The people who use our boards.
The people who use our boards.
Bill TuckerSoftware Developer
Who are you, and what do you do?
I’m a software developer at a small software company (~10 people) in Fort Collins, CO. We make websites for real estate agents. And the public. I ride bicycles, run a Python meetup, but I used to teach improv theatre at the local Art Lab for six years. As a parent now, it’s improv all the time.
What hardware do you use?
I have an old ThinkPad T420, and a recent System76 Galago so I can join the HDMI revolution. At work I have a custom-built Linux box, and three monitors. All the boxes run some flavor of Ubuntu (well, pop_os! with System76… It’s pretty!)
I guess this is hardware, too: I also have a standing desk and use the Topo mat from ErgoDriven.
And what software?
I use IntelliJ, but often I’m in Vim. I take notes for my future self using vimwiki. It’s been great. I’ll occasionally use Tiddlywiki.
I hear orgmode is amazing from some people, but I’m trying to limit my futzing with preferences files. The struggle is real, I tell you! Why, yes, I use xmonad, too… how did you know?
What’s your keyboard setup like? Do you use a custom layout or custom keycaps?
I have an ErgoDox EZ (batch 1b, Gateron Browns). It has a 1970’s color scheme. At home, I have an Infinity ErgoDox (Purple Zealios, 65g) that I bought with a Massdrop deal. The keys, if you can look close, are elvish (Tolkien). It’s not much of a problem, since I run a standard Dvorak setup: no one except Nathan from Hacking Society can type on my keyboards.
I came to keyboards from the world of pain. My wrists hurt, so I switched to Dvorak. That really helped.. maybe because I had to slow down and learn to type again.
I heard great things from a Python language guy about the Kinesis keyboards. I thought they would also help my wrists. They did. Super comfortable, and they had Dvorak built in, so it helped working with Windows 7. I also really like the idea of the pedal system they have, though I don’t own one… or have tried one.
The Escape key on that Kinesis is rubbery — not like the other keys. So, clearly, no Vim users on their team. This is what led me to the ErgoDox, because it has a similar hand layout.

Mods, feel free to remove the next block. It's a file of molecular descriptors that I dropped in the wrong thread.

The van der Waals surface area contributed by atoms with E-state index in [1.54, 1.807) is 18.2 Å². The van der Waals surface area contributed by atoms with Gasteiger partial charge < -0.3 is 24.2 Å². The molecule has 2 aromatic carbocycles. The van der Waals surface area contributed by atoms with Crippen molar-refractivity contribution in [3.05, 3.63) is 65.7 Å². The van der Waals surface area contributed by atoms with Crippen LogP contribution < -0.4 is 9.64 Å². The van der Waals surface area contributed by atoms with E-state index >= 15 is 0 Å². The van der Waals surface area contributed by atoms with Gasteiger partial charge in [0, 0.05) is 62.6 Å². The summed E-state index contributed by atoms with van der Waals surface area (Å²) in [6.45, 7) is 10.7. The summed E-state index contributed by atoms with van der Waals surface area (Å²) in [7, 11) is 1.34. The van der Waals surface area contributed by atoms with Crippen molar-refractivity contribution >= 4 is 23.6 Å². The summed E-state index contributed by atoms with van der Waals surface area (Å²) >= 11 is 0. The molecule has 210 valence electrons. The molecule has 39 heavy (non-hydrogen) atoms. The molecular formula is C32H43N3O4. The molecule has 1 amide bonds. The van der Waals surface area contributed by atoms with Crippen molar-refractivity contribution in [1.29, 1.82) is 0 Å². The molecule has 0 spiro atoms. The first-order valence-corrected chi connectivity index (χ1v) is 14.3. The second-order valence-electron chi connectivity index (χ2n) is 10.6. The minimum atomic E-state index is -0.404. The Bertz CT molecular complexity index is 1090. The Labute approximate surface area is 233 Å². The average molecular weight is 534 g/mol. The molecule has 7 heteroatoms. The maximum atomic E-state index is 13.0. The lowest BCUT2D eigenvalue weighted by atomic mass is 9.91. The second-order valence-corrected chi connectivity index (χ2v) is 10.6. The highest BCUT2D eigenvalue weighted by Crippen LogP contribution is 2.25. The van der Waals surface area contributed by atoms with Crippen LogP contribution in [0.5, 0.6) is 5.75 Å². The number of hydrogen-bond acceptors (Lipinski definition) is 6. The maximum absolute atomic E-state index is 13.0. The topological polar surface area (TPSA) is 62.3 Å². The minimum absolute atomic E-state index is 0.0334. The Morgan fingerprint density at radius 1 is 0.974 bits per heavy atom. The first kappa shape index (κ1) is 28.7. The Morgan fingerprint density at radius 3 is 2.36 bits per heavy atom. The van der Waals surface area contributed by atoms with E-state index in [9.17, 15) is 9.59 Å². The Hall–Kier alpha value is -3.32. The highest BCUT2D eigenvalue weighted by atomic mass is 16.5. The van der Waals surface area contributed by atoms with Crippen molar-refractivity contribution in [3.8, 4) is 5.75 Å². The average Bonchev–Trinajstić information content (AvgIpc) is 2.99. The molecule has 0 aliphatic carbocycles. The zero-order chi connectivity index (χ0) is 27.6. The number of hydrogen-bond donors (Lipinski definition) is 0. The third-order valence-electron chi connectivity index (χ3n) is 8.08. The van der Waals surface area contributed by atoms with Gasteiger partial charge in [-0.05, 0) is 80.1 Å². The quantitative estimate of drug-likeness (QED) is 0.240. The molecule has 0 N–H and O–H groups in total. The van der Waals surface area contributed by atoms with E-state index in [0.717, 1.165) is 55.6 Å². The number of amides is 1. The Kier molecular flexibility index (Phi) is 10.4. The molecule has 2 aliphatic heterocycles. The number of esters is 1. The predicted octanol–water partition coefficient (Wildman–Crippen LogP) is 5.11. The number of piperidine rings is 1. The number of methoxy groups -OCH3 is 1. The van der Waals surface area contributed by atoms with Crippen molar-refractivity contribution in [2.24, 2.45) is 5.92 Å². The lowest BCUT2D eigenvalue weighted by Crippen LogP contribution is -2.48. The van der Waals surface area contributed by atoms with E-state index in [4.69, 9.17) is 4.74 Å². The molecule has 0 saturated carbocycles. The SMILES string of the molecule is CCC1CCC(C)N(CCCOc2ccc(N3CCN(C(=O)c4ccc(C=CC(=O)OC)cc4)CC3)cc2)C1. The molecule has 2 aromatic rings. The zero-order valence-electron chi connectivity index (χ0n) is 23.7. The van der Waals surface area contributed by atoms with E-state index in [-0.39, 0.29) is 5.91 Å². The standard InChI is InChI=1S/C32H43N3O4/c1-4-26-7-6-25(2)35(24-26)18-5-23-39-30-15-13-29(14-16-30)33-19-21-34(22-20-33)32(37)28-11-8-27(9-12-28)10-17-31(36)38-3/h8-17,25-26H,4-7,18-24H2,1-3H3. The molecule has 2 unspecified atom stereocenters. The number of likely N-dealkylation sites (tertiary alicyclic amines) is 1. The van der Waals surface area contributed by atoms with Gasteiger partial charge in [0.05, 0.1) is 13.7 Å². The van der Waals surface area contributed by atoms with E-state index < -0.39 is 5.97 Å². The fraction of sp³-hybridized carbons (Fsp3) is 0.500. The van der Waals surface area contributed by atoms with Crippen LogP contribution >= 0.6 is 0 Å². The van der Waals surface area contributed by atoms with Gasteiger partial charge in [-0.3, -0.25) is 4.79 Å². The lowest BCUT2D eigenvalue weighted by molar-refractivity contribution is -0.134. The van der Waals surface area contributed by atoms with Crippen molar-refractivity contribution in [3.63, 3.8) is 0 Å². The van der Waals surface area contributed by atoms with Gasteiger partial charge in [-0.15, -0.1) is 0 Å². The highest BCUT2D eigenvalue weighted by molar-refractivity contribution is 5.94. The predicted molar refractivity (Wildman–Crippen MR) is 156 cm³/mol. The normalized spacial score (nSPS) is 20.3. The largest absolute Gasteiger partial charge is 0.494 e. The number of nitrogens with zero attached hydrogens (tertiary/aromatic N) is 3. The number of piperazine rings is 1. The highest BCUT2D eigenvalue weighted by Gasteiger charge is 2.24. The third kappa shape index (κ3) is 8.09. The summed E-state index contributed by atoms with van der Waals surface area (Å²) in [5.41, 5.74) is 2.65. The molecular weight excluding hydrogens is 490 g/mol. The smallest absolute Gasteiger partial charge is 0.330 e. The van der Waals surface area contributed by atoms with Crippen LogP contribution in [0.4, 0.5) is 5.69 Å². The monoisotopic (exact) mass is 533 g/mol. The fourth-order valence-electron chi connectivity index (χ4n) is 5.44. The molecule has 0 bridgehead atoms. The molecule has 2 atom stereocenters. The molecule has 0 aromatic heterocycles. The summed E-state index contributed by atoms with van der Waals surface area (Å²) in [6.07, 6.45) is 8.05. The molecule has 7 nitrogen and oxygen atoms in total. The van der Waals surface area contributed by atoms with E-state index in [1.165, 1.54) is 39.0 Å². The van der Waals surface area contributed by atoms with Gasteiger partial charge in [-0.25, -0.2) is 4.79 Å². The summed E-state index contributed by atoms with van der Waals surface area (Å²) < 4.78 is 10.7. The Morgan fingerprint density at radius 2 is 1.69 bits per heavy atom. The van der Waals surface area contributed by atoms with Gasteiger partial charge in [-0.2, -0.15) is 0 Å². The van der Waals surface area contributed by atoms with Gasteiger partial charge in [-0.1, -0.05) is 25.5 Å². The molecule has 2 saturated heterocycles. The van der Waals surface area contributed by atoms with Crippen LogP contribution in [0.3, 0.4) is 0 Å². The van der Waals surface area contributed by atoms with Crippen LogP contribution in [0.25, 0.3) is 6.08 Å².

I was scared of soldering stuff together, how long does it take? So I got an ErgoDox EZ. Funny story, I wasn’t the first one to use it. I loaned it to a friend and he used it for a week while I was gone on vacation. By the time I got back, he’d ordered one himself. I think he has two or three at this point. He can stop at any time, I’m sure.
I really wanted different keys, though, so when I saw a Massdrop.com deal, I ordered the Infinity. It … took… fooooorrreeverr… to arrive. But, I could get it with these Purple Zealio switches. I had the family abandon me for a week or two, which is the only way I’m able to summon up hardware courage. I took one saturday afternoon, I went over to a friend’s house and soldered it together. It really wasn’t four hours, like I feared.
What would be your dream setup?
My dream setup? Like, can I really dream? This is text, so probably only in editing…
My dream would be something like Alan Kay used to talk about ”… an exquisite blend between beauty and practicality…” I’d have sensors on my joints and I could move around to direct my computer. Programmers would be the fittest people on the planet having, to move around to program in this spacial dimension. It’d be like dancing… and not like repeated boring marching because this is my dream, and I don’t want it to be a nightmare. I could feel the topology of the code or the structure of text through a haptic feedback system. Ugly writing would feel ugly. Interesting writing (structure-wise) would feel interesting. It would not get in my way. It would help me be more human, not less. My wrists wouldn’t hurt.